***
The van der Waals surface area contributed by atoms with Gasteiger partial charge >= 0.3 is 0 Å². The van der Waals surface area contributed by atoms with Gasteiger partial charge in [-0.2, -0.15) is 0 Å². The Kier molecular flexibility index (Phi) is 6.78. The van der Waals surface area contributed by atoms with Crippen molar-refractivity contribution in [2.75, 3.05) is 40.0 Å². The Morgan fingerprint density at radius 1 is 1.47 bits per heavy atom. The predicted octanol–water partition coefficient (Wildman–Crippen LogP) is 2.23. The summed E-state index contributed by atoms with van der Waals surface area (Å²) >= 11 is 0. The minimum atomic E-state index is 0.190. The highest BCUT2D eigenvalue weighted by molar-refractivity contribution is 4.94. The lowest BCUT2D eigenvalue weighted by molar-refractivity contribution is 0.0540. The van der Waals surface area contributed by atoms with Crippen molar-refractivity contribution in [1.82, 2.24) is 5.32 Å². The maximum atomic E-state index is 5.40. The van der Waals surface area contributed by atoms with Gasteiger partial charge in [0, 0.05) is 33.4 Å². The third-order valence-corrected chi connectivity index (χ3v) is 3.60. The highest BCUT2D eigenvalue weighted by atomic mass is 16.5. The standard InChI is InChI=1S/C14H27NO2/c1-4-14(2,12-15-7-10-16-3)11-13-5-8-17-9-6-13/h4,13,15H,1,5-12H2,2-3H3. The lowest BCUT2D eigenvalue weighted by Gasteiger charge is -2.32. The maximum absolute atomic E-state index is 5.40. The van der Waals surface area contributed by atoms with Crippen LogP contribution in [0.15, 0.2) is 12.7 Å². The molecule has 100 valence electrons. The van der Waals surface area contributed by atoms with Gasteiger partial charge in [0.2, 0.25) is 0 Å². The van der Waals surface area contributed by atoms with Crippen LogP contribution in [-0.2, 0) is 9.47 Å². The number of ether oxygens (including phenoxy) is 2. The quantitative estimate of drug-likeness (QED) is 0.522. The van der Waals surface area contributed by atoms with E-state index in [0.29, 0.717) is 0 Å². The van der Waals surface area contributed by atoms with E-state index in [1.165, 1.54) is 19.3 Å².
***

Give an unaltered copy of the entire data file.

The van der Waals surface area contributed by atoms with Gasteiger partial charge >= 0.3 is 0 Å². The van der Waals surface area contributed by atoms with Gasteiger partial charge in [-0.2, -0.15) is 0 Å². The Kier molecular flexibility index (Phi) is 6.78. The van der Waals surface area contributed by atoms with Crippen molar-refractivity contribution in [2.75, 3.05) is 40.0 Å². The Morgan fingerprint density at radius 1 is 1.47 bits per heavy atom. The predicted octanol–water partition coefficient (Wildman–Crippen LogP) is 2.23. The summed E-state index contributed by atoms with van der Waals surface area (Å²) >= 11 is 0. The minimum atomic E-state index is 0.190. The highest BCUT2D eigenvalue weighted by molar-refractivity contribution is 4.94. The lowest BCUT2D eigenvalue weighted by molar-refractivity contribution is 0.0540. The van der Waals surface area contributed by atoms with Crippen molar-refractivity contribution in [1.82, 2.24) is 5.32 Å². The maximum atomic E-state index is 5.40. The van der Waals surface area contributed by atoms with Gasteiger partial charge in [0, 0.05) is 33.4 Å². The third-order valence-corrected chi connectivity index (χ3v) is 3.60. The highest BCUT2D eigenvalue weighted by atomic mass is 16.5. The standard InChI is InChI=1S/C14H27NO2/c1-4-14(2,12-15-7-10-16-3)11-13-5-8-17-9-6-13/h4,13,15H,1,5-12H2,2-3H3. The lowest BCUT2D eigenvalue weighted by Gasteiger charge is -2.32. The maximum absolute atomic E-state index is 5.40. The van der Waals surface area contributed by atoms with Crippen LogP contribution in [0.15, 0.2) is 12.7 Å². The molecule has 100 valence electrons. The van der Waals surface area contributed by atoms with Gasteiger partial charge in [0.2, 0.25) is 0 Å². The van der Waals surface area contributed by atoms with Crippen LogP contribution in [-0.2, 0) is 9.47 Å². The number of ether oxygens (including phenoxy) is 2. The quantitative estimate of drug-likeness (QED) is 0.522. The van der Waals surface area contributed by atoms with E-state index in [0.29, 0.717) is 0 Å². The van der Waals surface area contributed by atoms with E-state index in [1.165, 1.54) is 19.3 Å².